While Pataki in his first year focused heavily on reducing broad-based income taxes, Cuomo made clear Wednesday the new panel’s mission is to focus more heavily on property tax levels across the state.

Other commission members include two former senior members of the administration of Mario Cuomo: James W. Wetzler, a former state tax commissioner, and Dall W. Forsythe, a former budget director. Also on the panel will be Heather C. Briccetti, president of the Business Council of New York State; Denis M. Hughes, a former state AFL-CIO president and current adviser to an Albany lobbying firm; and William C. Rudin, a Manhattan real estate developer.

Cuomo sought to portray his actions creating the bipartisan tax panel as a contrast to the divisive partisan battles under way in Washington that this week led to the federal government’s shutdown.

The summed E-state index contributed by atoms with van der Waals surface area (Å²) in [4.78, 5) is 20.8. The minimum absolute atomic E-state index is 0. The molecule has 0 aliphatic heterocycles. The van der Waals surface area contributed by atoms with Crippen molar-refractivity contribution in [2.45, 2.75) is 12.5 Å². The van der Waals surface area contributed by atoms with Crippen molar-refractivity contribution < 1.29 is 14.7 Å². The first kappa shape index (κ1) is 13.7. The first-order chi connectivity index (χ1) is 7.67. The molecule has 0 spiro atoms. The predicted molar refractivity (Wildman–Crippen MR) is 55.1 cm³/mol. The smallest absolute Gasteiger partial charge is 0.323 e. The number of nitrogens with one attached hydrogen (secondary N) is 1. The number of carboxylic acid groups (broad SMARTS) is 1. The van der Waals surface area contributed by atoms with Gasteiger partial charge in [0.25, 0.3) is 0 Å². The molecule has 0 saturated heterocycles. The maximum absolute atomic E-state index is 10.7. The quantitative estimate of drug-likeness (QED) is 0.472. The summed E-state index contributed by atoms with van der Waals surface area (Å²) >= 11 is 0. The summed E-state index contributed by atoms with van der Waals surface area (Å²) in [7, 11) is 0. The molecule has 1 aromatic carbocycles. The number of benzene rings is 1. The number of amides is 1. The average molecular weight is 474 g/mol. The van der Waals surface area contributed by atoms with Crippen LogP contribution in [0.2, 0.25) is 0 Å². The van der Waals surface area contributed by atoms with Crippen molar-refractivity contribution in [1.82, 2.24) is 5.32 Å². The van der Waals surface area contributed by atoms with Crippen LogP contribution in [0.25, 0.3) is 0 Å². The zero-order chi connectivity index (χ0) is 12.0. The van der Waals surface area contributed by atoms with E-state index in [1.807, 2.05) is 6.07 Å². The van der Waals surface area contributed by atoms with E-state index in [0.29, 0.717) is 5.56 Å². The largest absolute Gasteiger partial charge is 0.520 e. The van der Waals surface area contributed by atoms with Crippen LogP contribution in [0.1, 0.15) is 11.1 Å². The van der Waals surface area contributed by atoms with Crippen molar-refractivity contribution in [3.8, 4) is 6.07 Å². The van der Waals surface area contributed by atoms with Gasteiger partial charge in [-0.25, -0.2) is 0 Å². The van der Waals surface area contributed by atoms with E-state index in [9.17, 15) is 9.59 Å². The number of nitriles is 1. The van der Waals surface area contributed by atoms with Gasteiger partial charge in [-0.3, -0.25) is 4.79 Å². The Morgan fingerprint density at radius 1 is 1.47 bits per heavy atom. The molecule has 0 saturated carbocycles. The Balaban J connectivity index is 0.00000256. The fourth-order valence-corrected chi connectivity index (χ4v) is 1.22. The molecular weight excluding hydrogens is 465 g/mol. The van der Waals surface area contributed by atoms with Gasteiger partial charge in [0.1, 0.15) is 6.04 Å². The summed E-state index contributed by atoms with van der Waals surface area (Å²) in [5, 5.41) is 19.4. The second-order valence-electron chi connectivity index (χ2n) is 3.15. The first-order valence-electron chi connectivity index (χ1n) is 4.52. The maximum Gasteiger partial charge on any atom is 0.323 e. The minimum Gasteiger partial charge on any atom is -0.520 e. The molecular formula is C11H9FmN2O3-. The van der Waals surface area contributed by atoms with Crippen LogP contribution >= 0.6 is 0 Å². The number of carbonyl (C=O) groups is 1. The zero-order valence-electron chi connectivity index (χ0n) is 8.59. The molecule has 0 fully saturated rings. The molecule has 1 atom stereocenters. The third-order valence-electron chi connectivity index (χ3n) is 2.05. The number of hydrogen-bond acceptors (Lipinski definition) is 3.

Edward F. Cox, the state Republican Party chairman, said Cuomo’s tax commission comes after years of GOP calls for tax cuts. “With another campaign on the horizon, the governor is finally moving to do what needs to be done for the taxpayers of New York state: tax reform,” Cox said.

Business groups such as Unshackle Upstate were quick to issue lists of suggestions for tax cuts the panel should consider.

But critics worried that the package of tax cuts expected to be proposed in January by Cuomo will end up reducing state funding for education and a variety of social welfare programs. They also questioned the appointment of Pataki, whose administration Cuomo has always included during his criticism of Albany dysfunction over the last 20 years.

Two groups, New Yorkers for Fiscal Fairness and the Fiscal Policy Institute, whose financial backers include labor groups, noted that Cuomo now has two commissions up and running looking at tax policies. “The governor should just appoint himself as head of every commission he sets up, since he is clearly calling the shots,” the two groups said in a statement.

The new commission’s recommendations are due to Cuomo by Dec. 6 in time for him to include the ideas, or not, in his annual State of the State address in January.